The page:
I'm going to do exactly what my 10th grade English teacher told me never to do. I'm going to give away my conclusion at the top. Sorry, Mr. Bouton.
Elite role players are more valuable than inconsistent, unknown high-ceiling talent.
Corey Kispert has all the makings of being an elite 3-point shooter and NBA role player.
While I disappoint one high school teacher, I can find a way to please another. I was never a strong math student, but I do remember the transitive property. So, thanks Mr. Lemire. The transitive property states the following: if A = B and B = C, then A = C.
For Kispert, the transitive property should mean positive things for his draft stock. If elite role players are really valuable, and Corey Kispert will be an elite role player, then we can conclude that Corey Kispert is really, really valuable.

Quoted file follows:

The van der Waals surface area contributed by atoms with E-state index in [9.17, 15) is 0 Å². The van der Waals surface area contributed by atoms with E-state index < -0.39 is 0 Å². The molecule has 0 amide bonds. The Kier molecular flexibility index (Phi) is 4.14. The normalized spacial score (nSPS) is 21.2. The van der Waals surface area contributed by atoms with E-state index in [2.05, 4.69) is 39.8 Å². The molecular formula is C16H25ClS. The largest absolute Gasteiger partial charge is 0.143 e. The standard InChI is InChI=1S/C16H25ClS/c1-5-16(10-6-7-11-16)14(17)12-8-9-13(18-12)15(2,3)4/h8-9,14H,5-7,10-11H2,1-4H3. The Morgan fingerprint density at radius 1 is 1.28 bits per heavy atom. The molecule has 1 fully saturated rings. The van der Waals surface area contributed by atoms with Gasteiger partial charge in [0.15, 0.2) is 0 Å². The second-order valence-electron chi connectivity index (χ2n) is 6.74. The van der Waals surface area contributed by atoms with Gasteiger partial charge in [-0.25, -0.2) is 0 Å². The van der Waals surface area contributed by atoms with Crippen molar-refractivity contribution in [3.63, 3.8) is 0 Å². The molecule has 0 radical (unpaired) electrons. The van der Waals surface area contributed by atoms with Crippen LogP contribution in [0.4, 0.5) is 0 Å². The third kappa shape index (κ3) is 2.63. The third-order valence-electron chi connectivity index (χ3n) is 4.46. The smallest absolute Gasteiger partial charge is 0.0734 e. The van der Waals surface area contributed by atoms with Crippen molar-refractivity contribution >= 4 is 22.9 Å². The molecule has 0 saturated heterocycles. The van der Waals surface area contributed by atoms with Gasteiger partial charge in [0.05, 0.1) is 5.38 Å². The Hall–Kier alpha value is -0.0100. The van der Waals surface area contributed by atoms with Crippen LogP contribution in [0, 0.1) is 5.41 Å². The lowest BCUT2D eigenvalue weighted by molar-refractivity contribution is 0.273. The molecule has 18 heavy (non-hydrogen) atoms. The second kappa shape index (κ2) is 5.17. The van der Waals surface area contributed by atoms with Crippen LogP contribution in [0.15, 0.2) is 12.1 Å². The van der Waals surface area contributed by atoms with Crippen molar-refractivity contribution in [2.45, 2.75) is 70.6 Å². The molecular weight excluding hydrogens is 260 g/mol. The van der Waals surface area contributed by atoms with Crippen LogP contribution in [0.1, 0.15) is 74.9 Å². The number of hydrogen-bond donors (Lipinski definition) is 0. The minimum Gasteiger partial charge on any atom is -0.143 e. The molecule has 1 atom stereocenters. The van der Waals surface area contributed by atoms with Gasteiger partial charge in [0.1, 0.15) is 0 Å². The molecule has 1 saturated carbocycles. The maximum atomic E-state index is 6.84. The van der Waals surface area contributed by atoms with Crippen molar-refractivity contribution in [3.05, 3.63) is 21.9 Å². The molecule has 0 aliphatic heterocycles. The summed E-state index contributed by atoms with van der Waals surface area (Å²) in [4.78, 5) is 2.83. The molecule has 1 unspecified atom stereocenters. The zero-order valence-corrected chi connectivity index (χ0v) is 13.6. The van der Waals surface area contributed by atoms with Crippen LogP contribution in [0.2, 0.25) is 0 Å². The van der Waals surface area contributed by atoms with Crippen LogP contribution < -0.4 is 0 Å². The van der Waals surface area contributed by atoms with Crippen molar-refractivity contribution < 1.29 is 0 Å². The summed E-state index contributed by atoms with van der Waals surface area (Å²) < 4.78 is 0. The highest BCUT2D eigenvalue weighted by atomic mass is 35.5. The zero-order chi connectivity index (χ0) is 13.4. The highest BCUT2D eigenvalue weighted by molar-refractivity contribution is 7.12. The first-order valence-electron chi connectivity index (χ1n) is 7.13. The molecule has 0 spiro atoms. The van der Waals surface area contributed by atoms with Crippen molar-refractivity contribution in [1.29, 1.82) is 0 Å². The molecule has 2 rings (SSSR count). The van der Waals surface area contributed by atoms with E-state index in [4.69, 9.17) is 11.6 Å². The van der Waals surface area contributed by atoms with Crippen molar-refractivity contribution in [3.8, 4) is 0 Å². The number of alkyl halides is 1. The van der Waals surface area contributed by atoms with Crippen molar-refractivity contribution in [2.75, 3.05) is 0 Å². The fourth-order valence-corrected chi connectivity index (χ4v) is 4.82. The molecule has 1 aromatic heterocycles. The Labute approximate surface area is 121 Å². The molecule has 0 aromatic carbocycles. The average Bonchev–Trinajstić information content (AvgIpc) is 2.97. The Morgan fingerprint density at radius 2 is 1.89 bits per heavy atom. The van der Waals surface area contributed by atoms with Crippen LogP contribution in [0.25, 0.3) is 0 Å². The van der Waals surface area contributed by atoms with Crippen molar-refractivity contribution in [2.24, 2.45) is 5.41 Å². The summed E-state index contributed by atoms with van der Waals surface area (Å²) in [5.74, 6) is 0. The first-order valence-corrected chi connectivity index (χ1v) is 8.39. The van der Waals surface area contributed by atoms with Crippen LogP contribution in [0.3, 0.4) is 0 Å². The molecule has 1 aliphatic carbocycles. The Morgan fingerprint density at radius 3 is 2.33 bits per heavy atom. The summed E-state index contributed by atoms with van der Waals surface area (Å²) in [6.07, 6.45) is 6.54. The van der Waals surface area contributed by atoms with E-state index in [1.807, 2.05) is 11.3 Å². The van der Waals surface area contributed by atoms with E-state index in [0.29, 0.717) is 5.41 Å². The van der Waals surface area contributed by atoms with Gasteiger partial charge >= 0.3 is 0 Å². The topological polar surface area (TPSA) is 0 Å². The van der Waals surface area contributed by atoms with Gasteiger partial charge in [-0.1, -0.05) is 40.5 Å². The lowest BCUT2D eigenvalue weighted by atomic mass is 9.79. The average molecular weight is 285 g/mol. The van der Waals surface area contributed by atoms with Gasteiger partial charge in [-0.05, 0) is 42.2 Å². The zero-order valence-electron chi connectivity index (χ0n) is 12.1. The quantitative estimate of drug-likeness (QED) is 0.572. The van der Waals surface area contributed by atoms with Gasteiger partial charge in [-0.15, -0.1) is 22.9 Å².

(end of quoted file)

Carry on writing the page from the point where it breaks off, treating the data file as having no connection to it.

Of course, neither of those two statements are truths on their own right. Parameters need to be defined before we understand what both really mean. Our aim in this article is to dive into draft consensus on how we always overlook guys who are perfect glue guys, as well as how Kispert's evolution and backstory as a four-year college player with continued improvement make him one of the safest bets for the next level.
Adam Spinella, Head Boys Basketball Coach at Boys' Latin School (MD)